UCI Student Gov. Tries to Ban American Flag
University of California, Irvine, student Matthew Guevara introduced a resolution to his student government association proposing that all American flags be removed from part of the school’s campus and henceforth banned from that area. A portion of the resolution reads: “flags construct paradigms of conformity and sets homogenized standards for others to obtain which in this country typically are idolized as freedom, equality, and democracy.”
How dare Americans value freedom, equality, and democracy? The fact that Guevara wants to do away with the traditional values of freedom, equality, and democracy, seems contradictory to his stated goal: making that portion of campus as inclusive as possible. He says his aim is to make that section of campus safe and welcoming, for anybody of any nationality, religion, or sexual orientation, and that some students might be offended or hurt by it’s image, since our flag “has been flown in instances of colonialism and imperialism.”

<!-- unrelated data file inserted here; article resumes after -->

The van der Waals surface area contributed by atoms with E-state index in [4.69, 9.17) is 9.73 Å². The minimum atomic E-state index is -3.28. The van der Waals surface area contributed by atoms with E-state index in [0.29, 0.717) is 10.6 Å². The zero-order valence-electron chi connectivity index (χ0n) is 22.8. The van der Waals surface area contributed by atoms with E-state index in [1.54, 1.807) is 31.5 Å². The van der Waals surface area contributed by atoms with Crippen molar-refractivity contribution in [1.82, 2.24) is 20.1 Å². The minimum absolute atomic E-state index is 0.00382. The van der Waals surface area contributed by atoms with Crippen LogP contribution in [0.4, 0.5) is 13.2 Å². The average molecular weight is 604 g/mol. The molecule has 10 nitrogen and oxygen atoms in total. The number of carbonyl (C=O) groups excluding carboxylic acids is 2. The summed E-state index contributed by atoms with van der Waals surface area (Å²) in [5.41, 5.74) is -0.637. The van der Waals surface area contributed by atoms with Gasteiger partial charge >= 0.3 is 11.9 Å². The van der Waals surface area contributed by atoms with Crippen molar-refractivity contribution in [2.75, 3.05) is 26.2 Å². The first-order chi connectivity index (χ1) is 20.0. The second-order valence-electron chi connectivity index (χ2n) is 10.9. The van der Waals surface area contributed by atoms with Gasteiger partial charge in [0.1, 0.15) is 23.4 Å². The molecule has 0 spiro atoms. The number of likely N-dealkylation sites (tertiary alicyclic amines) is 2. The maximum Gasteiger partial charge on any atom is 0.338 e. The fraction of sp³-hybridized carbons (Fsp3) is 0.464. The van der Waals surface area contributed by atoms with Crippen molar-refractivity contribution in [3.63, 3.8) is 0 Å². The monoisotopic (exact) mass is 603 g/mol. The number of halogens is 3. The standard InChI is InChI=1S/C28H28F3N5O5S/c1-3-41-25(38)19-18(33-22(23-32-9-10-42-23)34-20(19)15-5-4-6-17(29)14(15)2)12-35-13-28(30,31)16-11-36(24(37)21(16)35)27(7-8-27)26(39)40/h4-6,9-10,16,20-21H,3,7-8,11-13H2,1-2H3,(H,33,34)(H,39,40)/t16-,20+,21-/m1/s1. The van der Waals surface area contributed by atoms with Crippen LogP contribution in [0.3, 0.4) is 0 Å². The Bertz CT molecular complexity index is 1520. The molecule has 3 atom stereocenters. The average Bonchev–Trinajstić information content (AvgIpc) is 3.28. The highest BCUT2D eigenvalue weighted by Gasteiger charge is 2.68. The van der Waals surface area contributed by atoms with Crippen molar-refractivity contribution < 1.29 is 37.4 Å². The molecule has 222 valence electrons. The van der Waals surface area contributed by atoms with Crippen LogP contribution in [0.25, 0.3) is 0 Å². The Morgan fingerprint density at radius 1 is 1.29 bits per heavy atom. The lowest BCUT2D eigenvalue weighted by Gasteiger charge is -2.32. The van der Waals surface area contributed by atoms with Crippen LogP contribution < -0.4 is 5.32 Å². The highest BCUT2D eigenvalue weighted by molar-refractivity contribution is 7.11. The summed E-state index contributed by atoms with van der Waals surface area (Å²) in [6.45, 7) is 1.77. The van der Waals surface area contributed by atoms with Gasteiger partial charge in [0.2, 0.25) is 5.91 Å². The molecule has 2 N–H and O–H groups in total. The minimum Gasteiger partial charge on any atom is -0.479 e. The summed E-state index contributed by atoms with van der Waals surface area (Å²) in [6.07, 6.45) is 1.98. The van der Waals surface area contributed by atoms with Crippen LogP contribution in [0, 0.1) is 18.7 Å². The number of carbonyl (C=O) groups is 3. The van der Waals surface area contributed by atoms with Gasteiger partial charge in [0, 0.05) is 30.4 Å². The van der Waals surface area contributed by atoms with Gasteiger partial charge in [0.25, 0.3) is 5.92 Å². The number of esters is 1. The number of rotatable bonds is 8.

Perhaps it has not occured to Guevara that his school is located in the United States of America. One must wonder, would he be offended if he were to travel to Italy and see an Italian flag? Or to Algeria, and see an Algerian flag? It is also of note that the resolution he presented did not make mention of any complaints about the flag other than his own, nor did he bring up one instance of an actual student being offended by the flags presence during many interviews.
Shockingly, the bill passed. Thankfully, it was vetoed. The UCI Student Executive Council took a vote and quickly knocked out the ban on American flags. The UCISEC allowed common sense and logic to prevail, and penned a well-thought-out rebuttal in which they defended American freedoms. As the UCISEC was quick to point out, the ideals the flag represents- freedom of speech, democracy, right to assemble- are the very same rights which allow their student council to operate and to discuss and debate any issues they please.
The American flags will remain.